Oct 15, 2011 by


J.D. Salinger once said, “You were a reader before you were a writer.” By the same token, all actors started out as audience members. What were the first things that struck us about the theatre? What are the things that draw us to the theatre again and again? What creates those moments that every audience member has had of sitting up in his chair because something has struck him in the gut? These moments are under no one person’s control; their creation is shared equally by audience, actor, director, and technician. Realizing this, the actor must understand that it is not rational to say, “It is my job to create these magical moments.” Instead, he should realize that all he can do is to bring himself to the theatre in optimum condition and then doing them consistently so that they become habitual to him will give the actor the satisfaction of always knowing what to do, what his job truly is.

The actor will find, however, that while his job may be clearly identifiable, it will not be easy. For example, to be in optimum condition to do a play, the actor must have a strong, resonant voice. But developing this kind of voice takes most people many years of training, of applying the will to working daily on effective vocal exercises. The actor knows he must develop a body that will do whatever is asked of it, but this again requires the discipline to exercise as well as the study of movement so that the body will become as strong, supple, and graceful as the physical constraints within which he was born (about which he can do nothing) will allow. The actor must look at himself honestly, which requires a great deal of bravery, and use his common sense to determine what his own shortcomings are. Then he must determine which of these shortcomings it is within his control to change. Given this, he must devote himself to doing everything he can correct those things within his control; he must use his will to become to the fullest possible extent that person he would ideally like to be. Then when he comes to the theatre, he can have the satisfaction of saying to himself, “I know exactly what my job is. I have done everything in my power to be ready to go onstage.” This will free him to be more completely involved with the play as it unfolds onstage, because he will not be worrying about what he could have done to be more prepared.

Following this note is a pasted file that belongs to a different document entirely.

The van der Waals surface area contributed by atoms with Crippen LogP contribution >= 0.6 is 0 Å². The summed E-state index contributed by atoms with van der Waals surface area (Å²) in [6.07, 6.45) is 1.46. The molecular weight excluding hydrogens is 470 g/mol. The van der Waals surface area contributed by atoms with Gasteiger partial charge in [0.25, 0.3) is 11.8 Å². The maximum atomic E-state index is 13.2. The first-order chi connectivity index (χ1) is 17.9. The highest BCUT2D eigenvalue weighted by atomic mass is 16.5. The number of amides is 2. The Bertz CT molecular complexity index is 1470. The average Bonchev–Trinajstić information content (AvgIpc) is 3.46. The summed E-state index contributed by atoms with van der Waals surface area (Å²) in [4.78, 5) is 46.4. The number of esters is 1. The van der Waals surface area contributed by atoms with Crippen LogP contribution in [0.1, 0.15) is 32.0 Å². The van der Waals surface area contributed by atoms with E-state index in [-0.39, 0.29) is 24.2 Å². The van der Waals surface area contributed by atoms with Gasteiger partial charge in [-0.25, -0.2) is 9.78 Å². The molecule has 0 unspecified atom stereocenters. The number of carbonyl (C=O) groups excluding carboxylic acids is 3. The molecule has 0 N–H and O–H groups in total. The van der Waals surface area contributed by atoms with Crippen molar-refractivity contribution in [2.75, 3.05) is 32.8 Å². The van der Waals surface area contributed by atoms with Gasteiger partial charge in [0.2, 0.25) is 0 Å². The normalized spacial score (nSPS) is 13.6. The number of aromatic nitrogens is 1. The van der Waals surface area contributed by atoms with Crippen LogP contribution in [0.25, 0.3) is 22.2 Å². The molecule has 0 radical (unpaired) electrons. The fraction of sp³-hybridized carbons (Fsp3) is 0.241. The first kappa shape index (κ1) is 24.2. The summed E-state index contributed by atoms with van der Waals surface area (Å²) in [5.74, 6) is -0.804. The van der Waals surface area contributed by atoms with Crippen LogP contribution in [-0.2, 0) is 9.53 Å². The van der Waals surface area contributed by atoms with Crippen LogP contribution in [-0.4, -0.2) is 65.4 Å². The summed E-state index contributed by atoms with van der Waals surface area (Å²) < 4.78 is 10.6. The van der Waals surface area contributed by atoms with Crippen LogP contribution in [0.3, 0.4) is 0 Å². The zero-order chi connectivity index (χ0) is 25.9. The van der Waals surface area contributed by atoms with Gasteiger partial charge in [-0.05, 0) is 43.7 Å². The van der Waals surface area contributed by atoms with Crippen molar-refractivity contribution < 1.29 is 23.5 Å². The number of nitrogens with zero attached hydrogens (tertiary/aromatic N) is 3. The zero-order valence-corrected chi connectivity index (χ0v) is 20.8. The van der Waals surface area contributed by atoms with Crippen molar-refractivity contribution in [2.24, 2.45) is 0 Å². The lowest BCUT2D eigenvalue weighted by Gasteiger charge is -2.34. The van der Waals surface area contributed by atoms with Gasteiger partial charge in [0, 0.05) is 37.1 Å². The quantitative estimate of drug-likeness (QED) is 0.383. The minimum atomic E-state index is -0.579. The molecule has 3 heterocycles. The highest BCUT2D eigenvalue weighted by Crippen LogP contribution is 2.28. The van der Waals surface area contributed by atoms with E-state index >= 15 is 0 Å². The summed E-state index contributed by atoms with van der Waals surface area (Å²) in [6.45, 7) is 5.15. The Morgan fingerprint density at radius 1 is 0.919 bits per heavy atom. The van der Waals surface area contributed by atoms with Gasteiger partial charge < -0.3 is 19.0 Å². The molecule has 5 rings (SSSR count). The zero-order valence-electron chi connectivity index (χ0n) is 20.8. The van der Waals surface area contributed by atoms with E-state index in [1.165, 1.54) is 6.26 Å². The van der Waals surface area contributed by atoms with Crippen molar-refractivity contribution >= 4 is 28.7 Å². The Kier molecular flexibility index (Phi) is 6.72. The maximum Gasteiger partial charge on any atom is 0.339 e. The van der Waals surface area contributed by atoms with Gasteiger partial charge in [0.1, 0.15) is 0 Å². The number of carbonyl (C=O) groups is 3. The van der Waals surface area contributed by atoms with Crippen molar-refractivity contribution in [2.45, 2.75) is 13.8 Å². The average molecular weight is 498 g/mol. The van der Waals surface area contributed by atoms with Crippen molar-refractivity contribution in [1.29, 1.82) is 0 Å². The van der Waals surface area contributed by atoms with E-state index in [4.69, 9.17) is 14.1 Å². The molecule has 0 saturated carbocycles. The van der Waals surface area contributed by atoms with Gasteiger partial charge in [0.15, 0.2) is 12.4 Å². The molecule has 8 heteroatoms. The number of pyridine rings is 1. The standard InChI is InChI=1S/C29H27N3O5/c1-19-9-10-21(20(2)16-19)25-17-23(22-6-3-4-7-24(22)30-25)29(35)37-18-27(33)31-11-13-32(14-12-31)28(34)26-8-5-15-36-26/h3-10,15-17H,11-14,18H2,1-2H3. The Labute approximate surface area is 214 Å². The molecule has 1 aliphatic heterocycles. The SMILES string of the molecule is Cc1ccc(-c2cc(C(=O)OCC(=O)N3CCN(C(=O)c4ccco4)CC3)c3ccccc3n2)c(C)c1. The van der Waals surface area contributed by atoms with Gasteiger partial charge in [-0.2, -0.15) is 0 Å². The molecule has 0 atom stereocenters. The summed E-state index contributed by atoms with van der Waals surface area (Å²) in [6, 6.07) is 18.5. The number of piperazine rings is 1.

As an actor, you should never concern yourself with “talent.” Talent, if it exists at all, is completely out of your control. Whatever talent might be, you either have it or you don’t, so why waste your energy worrying about it? The only talent you need to act is a talent for working — in other words, the ability to apply yourself in learning the skills that make up the craft of acting. To put it simply, anyone can act if he has the will to do so, and anyone who says he wants to but doesn’t have the knack for it suffers from a lack of will, not a lack of talent.

If it sounds like an awful lot, it is. Acting requires common sense, bravery, and a lot of will: the common sense to translate whatever you are given into simple actable terms; the bravery to throw yourself into the action of the play despite fear of failure, self-consciousness, and a thousand other obstacles; and the will to adhere to your ideals, even though it might  not be the easiest thing to do.

This is what I call performance.

The legendary Patti LuPone


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1 Comment

  1. mary joy

    panu po makaka audition at saan po pwedeng mag audition?

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